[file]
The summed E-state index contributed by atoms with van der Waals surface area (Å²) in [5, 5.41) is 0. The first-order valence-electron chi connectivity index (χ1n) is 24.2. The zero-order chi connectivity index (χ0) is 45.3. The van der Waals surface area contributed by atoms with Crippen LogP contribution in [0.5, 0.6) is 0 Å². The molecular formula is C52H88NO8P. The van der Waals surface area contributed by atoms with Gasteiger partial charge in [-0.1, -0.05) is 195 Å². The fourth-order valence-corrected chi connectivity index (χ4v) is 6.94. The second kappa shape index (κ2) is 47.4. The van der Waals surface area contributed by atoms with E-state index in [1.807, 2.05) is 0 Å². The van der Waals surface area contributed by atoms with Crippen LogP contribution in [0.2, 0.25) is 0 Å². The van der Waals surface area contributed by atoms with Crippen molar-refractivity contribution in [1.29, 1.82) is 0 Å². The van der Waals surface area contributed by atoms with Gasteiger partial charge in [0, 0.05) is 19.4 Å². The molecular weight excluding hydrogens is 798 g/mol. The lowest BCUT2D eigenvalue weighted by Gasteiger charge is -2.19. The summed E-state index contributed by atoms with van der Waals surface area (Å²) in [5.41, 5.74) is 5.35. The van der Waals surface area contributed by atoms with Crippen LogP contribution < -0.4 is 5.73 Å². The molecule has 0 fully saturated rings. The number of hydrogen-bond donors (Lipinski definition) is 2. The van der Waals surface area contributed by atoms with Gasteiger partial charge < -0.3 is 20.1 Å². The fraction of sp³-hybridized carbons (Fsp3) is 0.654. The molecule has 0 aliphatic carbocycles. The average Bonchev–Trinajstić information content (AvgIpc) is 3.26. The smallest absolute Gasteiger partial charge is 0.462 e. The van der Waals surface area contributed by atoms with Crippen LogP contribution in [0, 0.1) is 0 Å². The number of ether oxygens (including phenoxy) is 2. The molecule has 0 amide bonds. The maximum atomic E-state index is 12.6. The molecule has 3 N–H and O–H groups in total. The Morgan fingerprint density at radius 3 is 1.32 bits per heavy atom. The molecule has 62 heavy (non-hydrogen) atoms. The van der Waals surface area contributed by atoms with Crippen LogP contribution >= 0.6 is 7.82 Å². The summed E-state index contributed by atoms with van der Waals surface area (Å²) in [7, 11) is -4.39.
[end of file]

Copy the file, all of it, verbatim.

The summed E-state index contributed by atoms with van der Waals surface area (Å²) in [5, 5.41) is 0. The first-order valence-electron chi connectivity index (χ1n) is 24.2. The zero-order chi connectivity index (χ0) is 45.3. The van der Waals surface area contributed by atoms with Crippen LogP contribution in [0.5, 0.6) is 0 Å². The molecular formula is C52H88NO8P. The van der Waals surface area contributed by atoms with Gasteiger partial charge in [-0.1, -0.05) is 195 Å². The fourth-order valence-corrected chi connectivity index (χ4v) is 6.94. The second kappa shape index (κ2) is 47.4. The van der Waals surface area contributed by atoms with E-state index in [1.807, 2.05) is 0 Å². The van der Waals surface area contributed by atoms with Crippen LogP contribution in [0.2, 0.25) is 0 Å². The van der Waals surface area contributed by atoms with Crippen molar-refractivity contribution in [1.29, 1.82) is 0 Å². The van der Waals surface area contributed by atoms with Gasteiger partial charge in [0, 0.05) is 19.4 Å². The molecular weight excluding hydrogens is 798 g/mol. The lowest BCUT2D eigenvalue weighted by Gasteiger charge is -2.19. The summed E-state index contributed by atoms with van der Waals surface area (Å²) in [5.41, 5.74) is 5.35. The van der Waals surface area contributed by atoms with Crippen LogP contribution < -0.4 is 5.73 Å². The molecule has 0 fully saturated rings. The number of hydrogen-bond donors (Lipinski definition) is 2. The van der Waals surface area contributed by atoms with Gasteiger partial charge < -0.3 is 20.1 Å². The fraction of sp³-hybridized carbons (Fsp3) is 0.654. The molecule has 0 aliphatic carbocycles. The average Bonchev–Trinajstić information content (AvgIpc) is 3.26. The smallest absolute Gasteiger partial charge is 0.462 e. The van der Waals surface area contributed by atoms with Crippen LogP contribution in [0, 0.1) is 0 Å². The number of ether oxygens (including phenoxy) is 2. The molecule has 0 amide bonds. The maximum atomic E-state index is 12.6. The molecule has 3 N–H and O–H groups in total. The Morgan fingerprint density at radius 3 is 1.32 bits per heavy atom. The molecule has 62 heavy (non-hydrogen) atoms. The van der Waals surface area contributed by atoms with Crippen LogP contribution >= 0.6 is 7.82 Å². The summed E-state index contributed by atoms with van der Waals surface area (Å²) in [7, 11) is -4.39.